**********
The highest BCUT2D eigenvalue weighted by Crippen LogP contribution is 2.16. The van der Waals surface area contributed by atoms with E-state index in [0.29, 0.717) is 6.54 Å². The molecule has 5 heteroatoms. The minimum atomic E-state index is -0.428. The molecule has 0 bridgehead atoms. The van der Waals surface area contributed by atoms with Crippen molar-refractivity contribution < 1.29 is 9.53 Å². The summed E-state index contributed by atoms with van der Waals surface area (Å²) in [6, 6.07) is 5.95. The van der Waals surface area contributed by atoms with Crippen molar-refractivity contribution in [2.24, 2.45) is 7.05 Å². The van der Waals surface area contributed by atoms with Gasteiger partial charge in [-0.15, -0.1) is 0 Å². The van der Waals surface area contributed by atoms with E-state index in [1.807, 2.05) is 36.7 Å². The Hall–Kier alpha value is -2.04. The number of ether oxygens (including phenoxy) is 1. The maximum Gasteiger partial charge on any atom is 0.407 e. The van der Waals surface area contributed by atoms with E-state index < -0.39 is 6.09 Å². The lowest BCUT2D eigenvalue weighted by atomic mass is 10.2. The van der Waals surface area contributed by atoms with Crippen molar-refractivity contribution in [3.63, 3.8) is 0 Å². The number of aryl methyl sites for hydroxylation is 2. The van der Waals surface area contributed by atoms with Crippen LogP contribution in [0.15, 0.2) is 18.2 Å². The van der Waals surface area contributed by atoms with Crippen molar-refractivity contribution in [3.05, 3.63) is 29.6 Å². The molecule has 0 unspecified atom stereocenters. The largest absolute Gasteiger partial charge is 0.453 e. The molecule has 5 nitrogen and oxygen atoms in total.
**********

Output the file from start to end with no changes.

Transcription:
The highest BCUT2D eigenvalue weighted by Crippen LogP contribution is 2.16. The van der Waals surface area contributed by atoms with E-state index in [0.29, 0.717) is 6.54 Å². The molecule has 5 heteroatoms. The minimum atomic E-state index is -0.428. The molecule has 0 bridgehead atoms. The van der Waals surface area contributed by atoms with Crippen molar-refractivity contribution < 1.29 is 9.53 Å². The summed E-state index contributed by atoms with van der Waals surface area (Å²) in [6, 6.07) is 5.95. The van der Waals surface area contributed by atoms with Crippen molar-refractivity contribution in [2.24, 2.45) is 7.05 Å². The van der Waals surface area contributed by atoms with Gasteiger partial charge in [-0.15, -0.1) is 0 Å². The van der Waals surface area contributed by atoms with E-state index in [1.807, 2.05) is 36.7 Å². The Hall–Kier alpha value is -2.04. The number of ether oxygens (including phenoxy) is 1. The maximum Gasteiger partial charge on any atom is 0.407 e. The van der Waals surface area contributed by atoms with E-state index < -0.39 is 6.09 Å². The lowest BCUT2D eigenvalue weighted by atomic mass is 10.2. The van der Waals surface area contributed by atoms with Crippen molar-refractivity contribution in [3.63, 3.8) is 0 Å². The number of aryl methyl sites for hydroxylation is 2. The van der Waals surface area contributed by atoms with Crippen LogP contribution in [0.15, 0.2) is 18.2 Å². The van der Waals surface area contributed by atoms with Crippen molar-refractivity contribution in [3.05, 3.63) is 29.6 Å². The molecule has 0 unspecified atom stereocenters. The largest absolute Gasteiger partial charge is 0.453 e. The molecule has 5 nitrogen and oxygen atoms in total.